Students should complete any additional readings for the final session and be ready to share a justified conclusion. Additional reading for the final session could include sections of the textbook on concepts that the class discussions may have touched on but not covered in depth, such as persuasive communication. However, it’s also important to expose students to alternative proposals for the development of thinking. The final discussion could include life span development, (e.g., how healthy and actively lifestyles relate to cognition); research on learning and cognition, (e.g., how we learn and remember); or findings from research on thinking and problem solving, (e.g., heuristics, roadblocks, and strategies).


DAY 3: Conclusions

Ask the students to state and justify what they think is the best conclusion to draw about the unit’s claim. Remember to point out that, in some cases, final conclusions must await further data and should reflect the strength and quality of evidence now available.

Final discussion should pull together what has already been discussed and provide an alternative recommendation. Additional student readings could be selected on a variety of related issues. You might want to present a brief capstone lecture/discussion that includes some of the following topics:

  • Evidence evaluation and why claims seem believable despite their providing weak evidence.
    Providing students with information on types and quality of evidence is not enough to promote use of the information. People find it difficult to use tools for evaluation even when they are aware of the tools (Shah et al., 2016). Although we may know to look for evidence, we may mistake explanations for evidence (Kuhn, 2010). Our tendency to have trouble thinking critically is related to our being “cognitive misers.” We think with heuristics that can mislead when applied to the evaluation of scientific claims (Kahneman, 2011). Our tendency not to think hard is also described in the persuasion literature (Petty & Wegener, 1998). The dual process model of persuasion illustrates how superficial aspects of claims can be persuasive when motivation to engage elaboration is low. Some of these points are reflected in the marketing techniques easily identified in the “Brain Training” sites, including reference to quick fixes, making grand claims, and using scientists as authorities. Research has even shown that the public is persuaded by the mere reference to neuroscience (Weisberg, et al., 2008). Suggestions for improving reasoning about evidence include opportunities to search for and evaluate evidence for claims and counterclaims (Kuhn, 2010).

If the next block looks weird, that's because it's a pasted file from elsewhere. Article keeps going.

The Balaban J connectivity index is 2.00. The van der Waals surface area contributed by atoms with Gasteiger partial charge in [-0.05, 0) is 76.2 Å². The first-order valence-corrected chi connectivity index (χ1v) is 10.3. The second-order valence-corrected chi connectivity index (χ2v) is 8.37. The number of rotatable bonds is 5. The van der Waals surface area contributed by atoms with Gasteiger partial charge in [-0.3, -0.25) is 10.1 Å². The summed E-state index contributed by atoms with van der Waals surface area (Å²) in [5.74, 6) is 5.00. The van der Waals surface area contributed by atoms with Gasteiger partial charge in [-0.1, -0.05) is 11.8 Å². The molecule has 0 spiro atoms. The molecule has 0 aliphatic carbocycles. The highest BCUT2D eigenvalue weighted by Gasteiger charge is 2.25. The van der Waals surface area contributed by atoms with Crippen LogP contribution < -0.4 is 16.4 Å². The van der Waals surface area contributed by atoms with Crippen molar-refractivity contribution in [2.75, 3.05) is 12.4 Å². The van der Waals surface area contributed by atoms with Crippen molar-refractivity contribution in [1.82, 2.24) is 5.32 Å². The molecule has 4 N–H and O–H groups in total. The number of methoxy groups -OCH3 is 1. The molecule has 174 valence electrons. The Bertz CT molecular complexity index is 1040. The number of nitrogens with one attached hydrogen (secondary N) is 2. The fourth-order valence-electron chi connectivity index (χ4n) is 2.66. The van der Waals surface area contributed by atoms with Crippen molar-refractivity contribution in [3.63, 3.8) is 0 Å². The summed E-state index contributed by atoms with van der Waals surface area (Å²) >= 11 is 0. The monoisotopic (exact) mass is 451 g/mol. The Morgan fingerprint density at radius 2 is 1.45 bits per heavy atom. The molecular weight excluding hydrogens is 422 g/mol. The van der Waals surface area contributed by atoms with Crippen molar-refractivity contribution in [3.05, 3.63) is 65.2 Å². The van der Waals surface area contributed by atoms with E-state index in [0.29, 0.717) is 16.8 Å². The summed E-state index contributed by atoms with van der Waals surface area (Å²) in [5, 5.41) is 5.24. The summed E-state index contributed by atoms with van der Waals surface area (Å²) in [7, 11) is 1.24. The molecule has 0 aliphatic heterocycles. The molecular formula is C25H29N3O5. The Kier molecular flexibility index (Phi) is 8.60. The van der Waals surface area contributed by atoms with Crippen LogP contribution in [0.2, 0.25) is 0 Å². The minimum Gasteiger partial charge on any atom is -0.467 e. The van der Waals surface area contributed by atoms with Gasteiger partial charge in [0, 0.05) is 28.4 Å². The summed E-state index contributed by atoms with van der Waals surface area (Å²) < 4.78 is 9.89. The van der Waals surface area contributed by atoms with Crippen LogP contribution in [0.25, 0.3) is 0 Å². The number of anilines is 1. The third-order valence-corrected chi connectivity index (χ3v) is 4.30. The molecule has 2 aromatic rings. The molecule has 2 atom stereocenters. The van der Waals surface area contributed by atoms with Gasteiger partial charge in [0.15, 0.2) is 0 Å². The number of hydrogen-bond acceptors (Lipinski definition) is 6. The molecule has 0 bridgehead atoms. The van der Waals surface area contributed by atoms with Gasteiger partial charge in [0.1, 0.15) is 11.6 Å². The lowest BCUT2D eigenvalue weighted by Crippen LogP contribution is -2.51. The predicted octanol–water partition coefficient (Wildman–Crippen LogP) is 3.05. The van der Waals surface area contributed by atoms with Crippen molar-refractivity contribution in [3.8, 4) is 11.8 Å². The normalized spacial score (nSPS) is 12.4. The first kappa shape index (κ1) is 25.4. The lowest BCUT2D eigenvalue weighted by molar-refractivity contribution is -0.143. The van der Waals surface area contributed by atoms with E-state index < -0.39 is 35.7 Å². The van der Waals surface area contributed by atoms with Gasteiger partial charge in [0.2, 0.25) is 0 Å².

• The nature of intelligence
    Intelligence is an important concept for introductory students to explore. It has a history of good, bad, and ugly (something to include in discussions of history, stereotyping, ethics), it is multi-dimensional in definition and measurement, and it has social implications (Nisbett, et. al., 2012). Individuals differ from one another in their ability to solve problems, adapt to their environment, and use forms of reasoning (Neisser, et al. 1996); intelligence is the inferred process humans then use to explain these differences (Myers, 2018). Psychometric models of intelligence have described differences by measuring and correlating various abilities and interpreting these relations. Carroll’s (1993) Three-Stratum model describes degree of intercorrelations within and between levels that form a hierarchy. With various interpretations of how to represent and assess intelligent behavior, we cannot make claims that intelligence is the same as any single ability or set of abilities. Abilities relate to one another, not necessarily highly, and individuals may vary on performance at different times and in different domains. Individuals may also use some specific abilities differently than others. As research summarized in some of the articles indicates, improving performance on one task may produce some minimal improvement on a similar task (near transfer), but improvement on a dissimilar task or on adaptive behavior is not a claim about which we can be confident.